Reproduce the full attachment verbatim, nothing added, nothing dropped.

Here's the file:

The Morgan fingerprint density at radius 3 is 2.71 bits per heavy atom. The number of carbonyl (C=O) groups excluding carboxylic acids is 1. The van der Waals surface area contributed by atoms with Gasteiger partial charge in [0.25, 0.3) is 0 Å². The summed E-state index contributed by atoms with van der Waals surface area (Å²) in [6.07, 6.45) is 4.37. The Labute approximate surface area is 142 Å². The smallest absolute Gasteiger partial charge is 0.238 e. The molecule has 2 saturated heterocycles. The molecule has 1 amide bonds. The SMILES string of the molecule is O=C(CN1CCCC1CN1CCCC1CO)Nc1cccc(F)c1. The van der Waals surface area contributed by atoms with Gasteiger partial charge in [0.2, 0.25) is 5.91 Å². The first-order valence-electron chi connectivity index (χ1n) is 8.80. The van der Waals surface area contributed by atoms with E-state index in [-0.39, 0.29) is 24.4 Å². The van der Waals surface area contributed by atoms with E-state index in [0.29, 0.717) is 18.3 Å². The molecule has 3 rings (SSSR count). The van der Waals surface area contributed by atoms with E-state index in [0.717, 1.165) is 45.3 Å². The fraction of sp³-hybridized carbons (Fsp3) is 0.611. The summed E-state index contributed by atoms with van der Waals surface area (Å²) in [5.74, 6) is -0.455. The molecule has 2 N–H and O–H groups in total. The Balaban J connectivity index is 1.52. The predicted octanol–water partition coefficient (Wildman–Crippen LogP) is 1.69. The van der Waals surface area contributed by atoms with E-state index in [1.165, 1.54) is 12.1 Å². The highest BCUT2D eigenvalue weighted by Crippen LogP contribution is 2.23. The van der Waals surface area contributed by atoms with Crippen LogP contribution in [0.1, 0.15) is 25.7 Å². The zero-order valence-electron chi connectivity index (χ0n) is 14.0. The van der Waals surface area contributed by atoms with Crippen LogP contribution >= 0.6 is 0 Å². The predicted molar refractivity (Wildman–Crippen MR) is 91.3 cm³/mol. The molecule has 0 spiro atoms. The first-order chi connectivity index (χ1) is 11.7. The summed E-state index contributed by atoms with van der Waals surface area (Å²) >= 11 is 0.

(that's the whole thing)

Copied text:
The Morgan fingerprint density at radius 3 is 2.71 bits per heavy atom. The number of carbonyl (C=O) groups excluding carboxylic acids is 1. The van der Waals surface area contributed by atoms with Gasteiger partial charge in [0.25, 0.3) is 0 Å². The summed E-state index contributed by atoms with van der Waals surface area (Å²) in [6.07, 6.45) is 4.37. The Labute approximate surface area is 142 Å². The smallest absolute Gasteiger partial charge is 0.238 e. The molecule has 2 saturated heterocycles. The molecule has 1 amide bonds. The SMILES string of the molecule is O=C(CN1CCCC1CN1CCCC1CO)Nc1cccc(F)c1. The van der Waals surface area contributed by atoms with Gasteiger partial charge in [0.2, 0.25) is 5.91 Å². The first-order valence-electron chi connectivity index (χ1n) is 8.80. The van der Waals surface area contributed by atoms with E-state index in [-0.39, 0.29) is 24.4 Å². The van der Waals surface area contributed by atoms with E-state index in [0.29, 0.717) is 18.3 Å². The molecule has 3 rings (SSSR count). The van der Waals surface area contributed by atoms with E-state index in [0.717, 1.165) is 45.3 Å². The fraction of sp³-hybridized carbons (Fsp3) is 0.611. The summed E-state index contributed by atoms with van der Waals surface area (Å²) in [5.74, 6) is -0.455. The molecule has 2 N–H and O–H groups in total. The Balaban J connectivity index is 1.52. The predicted octanol–water partition coefficient (Wildman–Crippen LogP) is 1.69. The van der Waals surface area contributed by atoms with E-state index in [1.165, 1.54) is 12.1 Å². The highest BCUT2D eigenvalue weighted by Crippen LogP contribution is 2.23. The van der Waals surface area contributed by atoms with Crippen LogP contribution in [0.1, 0.15) is 25.7 Å². The zero-order valence-electron chi connectivity index (χ0n) is 14.0. The van der Waals surface area contributed by atoms with Crippen LogP contribution >= 0.6 is 0 Å². The predicted molar refractivity (Wildman–Crippen MR) is 91.3 cm³/mol. The molecule has 0 spiro atoms. The first-order chi connectivity index (χ1) is 11.7. The summed E-state index contributed by atoms with van der Waals surface area (Å²) >= 11 is 0.